The September Issue! Now available to read on and in a store near you. Featuring: Chris Kraus on Kathy Acker, Joe Kloc on thoroughbred turtle racing, Eula Biss on giving (and losing) blood, interviews with Neil LaBute and Meshell Ndegeocello, Wayne Koestenbaum on his new glasses, Nick Hornby, Daniel Handler, and more!

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What’s Inside:

Discuss Rules Beforehand by Chris Kraus [Full Text]

Navigating the professional and personal lives of writer Kathy Acker through her work and her emails with media theorist McKenzie Wark.

The Color and the Pageantry of Thoroughbred Turtle Racing by Joe Kloc
A handful of remaining Greenwich Village bohemians wonder what ever happened to the revolution.

Vampires and Vaccines by Eula Biss

“The Relic”: a new poem by Yusef Komunyakaa

Neil LaBute interviewed by Rider Strong
“I mean, were we aware that Nic Cage in a bear suit would be funny? Yeah. But we knew that we were still going to kill him in the end.”

Meshell Ndegeocello interviewed by Melissa Locker [Full Text]
“If you have a very good bottle of wine and a sunset, the person you’re with may wanna hear Joni Mitchell’s Blue, and things will happen.”

“Comics” edited by Alvin Buenaventura

Schema: All­ Ages Music by Tyler Doyle

Jenny Hendrix on Eleni Sikelianos, Ingrid Satelmajer on Ruth Krauss, Stephen Burt on Joseph Massey [Full Text], Andrés Carrasquillo on commuter advertisement [Full Text].

Pillow of Air by Lawrence Weschler [Full Text]

“Black Kite, White Plastic”: a new poem by Kimiko Hahn

The Process by Elisa Albert
Tanja Hollander discusses her quest to meet and photograph every one of her Facebook friends, including those she doesn’t actually know.

Eavan Boland interviewed by J. P. O’Malley

What the Swedes Read by Daniel Handler

What Could Go Wrong / What Could Go Right by Claire Vaye Watkins & Derek Palacio

Real Life Rock Top Ten by Greil Marcus

My New Glasses by Wayne Koestenbaum [Full Text]

Stuff I’ve Been Reading by Nick Hornby

Carroll Dunham interviewed by Ross Simonini



An Interview with Vikram Chandra

Vikram Chandra is the author of two novels, one short-story collection, and most recently a non-fiction book–Geek Sublime–that’s part memoir, part history of coding and part meditation on aesthetic pleasure.

After moving to the US from Bombay for college, Chandra pursued graduate degrees in film, and then writing, while supporting himself by coding. He currently lives in Oakland and teaches creative writing at UC Berkeley.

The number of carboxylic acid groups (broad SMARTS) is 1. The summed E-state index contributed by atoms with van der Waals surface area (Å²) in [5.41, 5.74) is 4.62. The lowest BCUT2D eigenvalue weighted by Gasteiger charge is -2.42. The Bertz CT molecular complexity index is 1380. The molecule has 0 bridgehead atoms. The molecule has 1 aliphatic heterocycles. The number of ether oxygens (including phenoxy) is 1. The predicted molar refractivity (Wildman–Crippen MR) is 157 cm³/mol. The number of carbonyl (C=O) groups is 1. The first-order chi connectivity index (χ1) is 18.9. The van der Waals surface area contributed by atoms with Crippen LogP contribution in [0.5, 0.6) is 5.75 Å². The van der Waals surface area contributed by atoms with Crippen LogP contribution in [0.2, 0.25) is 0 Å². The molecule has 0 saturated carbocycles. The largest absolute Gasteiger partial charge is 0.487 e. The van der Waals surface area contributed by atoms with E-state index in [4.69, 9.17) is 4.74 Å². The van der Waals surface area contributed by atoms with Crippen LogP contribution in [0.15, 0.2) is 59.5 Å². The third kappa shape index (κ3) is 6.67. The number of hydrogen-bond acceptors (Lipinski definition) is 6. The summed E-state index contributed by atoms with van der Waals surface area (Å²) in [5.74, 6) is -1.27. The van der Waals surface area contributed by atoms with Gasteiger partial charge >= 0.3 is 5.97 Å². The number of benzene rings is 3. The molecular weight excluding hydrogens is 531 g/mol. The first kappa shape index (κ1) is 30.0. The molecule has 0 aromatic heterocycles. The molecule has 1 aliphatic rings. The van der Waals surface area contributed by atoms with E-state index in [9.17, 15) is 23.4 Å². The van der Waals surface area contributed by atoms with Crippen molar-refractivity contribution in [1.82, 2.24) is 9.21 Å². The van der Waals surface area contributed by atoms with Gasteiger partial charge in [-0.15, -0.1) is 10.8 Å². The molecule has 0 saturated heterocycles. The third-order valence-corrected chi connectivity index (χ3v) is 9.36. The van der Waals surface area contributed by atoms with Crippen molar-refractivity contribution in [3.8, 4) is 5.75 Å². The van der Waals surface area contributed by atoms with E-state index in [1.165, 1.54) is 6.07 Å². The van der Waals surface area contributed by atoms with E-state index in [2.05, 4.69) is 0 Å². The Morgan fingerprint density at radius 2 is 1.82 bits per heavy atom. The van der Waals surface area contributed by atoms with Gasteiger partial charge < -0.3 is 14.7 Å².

Chandra preferred to conduct this interview via email, because he “has an easier time answering questions in writing,” yet graciously invited me to get coffee. In person he spoke sharply, but with much energy and curiosity. Our conversation touched upon pre-modern detective thrillers, long-form television, and why the Indian left must act in order to prevent the right from completely appropriating the country’s rich cultural tradition. This interview focuses more on his new book. 

Chandra’s first novel, Red Earth and Pouring Rain, and his short story collection both won Commonwealth Writers awards (for best first book, and best book—Eurasia region, respectively) and Sacred Gameshis ‘magnum opus’, that among other things features a gangster in the throes of an existential crisis–was subject to a famous bidding war than ended in the author earning a one million dollar advance. Geek Sublime, as he mentions below, “has been published in three English-language markets with two different titles and three different subtitles; everyone’s trying to come up with some way to embody that mixture of themes.”

Ratik Asokan


THE BELIEVER: The Indian edition of Geek Sublime is subtitled “My life in letters and code.” The first part of this phrase–‘my life’–strikes me now. Because your book isn’t like a traditional writer’s memoir: no failed short stories, no personal struggle. Instead you present detailed discussions of various issues—pre-modern Indian literary theory, the history of coding, gender issues in Silicon Valley to name a few—that are close to your heart. Was this an attempt to create a more profound portrait of an artist?